A few years ago when we were playing the Who-What-Where-When-Why retirement game, I thought that there was only one of those Ws unanswered. After all, it was just us making the decisions and we already had a timeline so the one thing left to do was to finalize the location of our next house. By that point we were pretty sure that we wanted to live in Carcassonne so we started reading everything that we could find about this medieval city. There were travel guides, history books, bicycle routes, photo pictorials, and a best-selling historical thriller trilogy by Kate Mosse. Then at the library I saw the book Narrow Dog to Carcassonne by Terry Darlington with the tagline, “Two Foolish People, One Odd Dog, an English Canal Boat..and the Adventure of a Lifetime.” Hmm, that kind of fit our situation since we were two people and one dog about to move to another country 4000 miles away. All that we were missing was that canal boat so it was time to investigate what life onboard might be like.
By chance, while I was reading this Narrow book we went on a Caribbean cruise where the ship’s purser happened to be French. We told Stéphane about our desire to live in his home country, perhaps on the water, and he said that his aunt did indeed live on a péniche (houseboat) moored in the Garonne river just outside of Toulouse. The Canal-du-Midi that runs right through Carcassonne connects up with the Garonne so this was sounding like a real possibility. He did mention that while his aunt truly enjoyed the location of her boat, it was quite an adjustment to live in a space that even Europeans would consider compact.
Downsizing was always part of our retirement planning. Bill’s parents had happily lived full time for years in a fifth-wheel trailer that they towed behind them from one coast of the US to the other. With such a positive example before us we started investigating the nomad life that we might have inside an RV (un camping-car) with a width of about 8 feet (2.4 meters). It didn’t take long, however, to realize that although we wanted to live in a smaller space, the camping life was not for us.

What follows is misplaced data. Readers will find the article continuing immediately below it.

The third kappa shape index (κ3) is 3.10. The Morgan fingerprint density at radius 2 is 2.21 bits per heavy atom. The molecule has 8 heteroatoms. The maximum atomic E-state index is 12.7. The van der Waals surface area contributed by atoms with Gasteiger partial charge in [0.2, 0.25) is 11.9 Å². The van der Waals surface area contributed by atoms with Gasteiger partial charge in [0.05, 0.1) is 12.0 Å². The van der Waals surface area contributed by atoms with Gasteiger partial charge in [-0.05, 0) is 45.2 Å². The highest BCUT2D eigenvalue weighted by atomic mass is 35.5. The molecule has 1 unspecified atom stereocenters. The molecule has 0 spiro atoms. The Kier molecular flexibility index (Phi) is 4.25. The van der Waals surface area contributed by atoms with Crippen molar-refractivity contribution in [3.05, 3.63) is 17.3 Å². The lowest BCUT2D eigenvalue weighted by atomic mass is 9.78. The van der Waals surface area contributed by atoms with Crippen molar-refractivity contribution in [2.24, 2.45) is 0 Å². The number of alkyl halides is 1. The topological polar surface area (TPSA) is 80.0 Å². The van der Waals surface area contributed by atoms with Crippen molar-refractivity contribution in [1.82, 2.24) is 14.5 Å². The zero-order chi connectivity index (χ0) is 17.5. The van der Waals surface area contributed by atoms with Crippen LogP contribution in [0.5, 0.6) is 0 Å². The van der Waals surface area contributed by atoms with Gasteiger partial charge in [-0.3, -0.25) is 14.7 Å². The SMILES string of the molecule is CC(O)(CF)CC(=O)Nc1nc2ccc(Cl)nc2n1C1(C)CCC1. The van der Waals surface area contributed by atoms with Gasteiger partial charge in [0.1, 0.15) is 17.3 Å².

Then we began looking into living aboard a boat full time. There are plenty of books on the subject, along with websites, blogs, and video channels that give you a realistic glimpse into having your house literally on/in the water. Initially even a video entitled, “Why you don’t want to live on a narrowboat” didn’t deter us but soon there were more inconveniences for us than we wanted to deal with. While we thought 8 feet from wall to wall in an RV wasn’t very wide, a genuine narrowboat is only 7 feet across.
We abandoned our idea of water-based living but not our access to the extensive canal system in France or in the rest of Europe, for that matter. On a two-week vacation in Amsterdam we rented a houseboat on a canal near the central train station and in Aigues-Mortes near Montpellier we did the same on a canal that leads to the Mediterranean Sea. Since we live within walking distance of the Canal-du-Midi we often see smiling vacationers floating by on their own personal adventure or even the occasional hotel barge where all of your needs are taken care of including navigating the many locks you will encounter along your route. For inspiration (only, since we haven’t used these companies), I’ll put a couple of links below to the boats we’ve seen passing by. See you on board!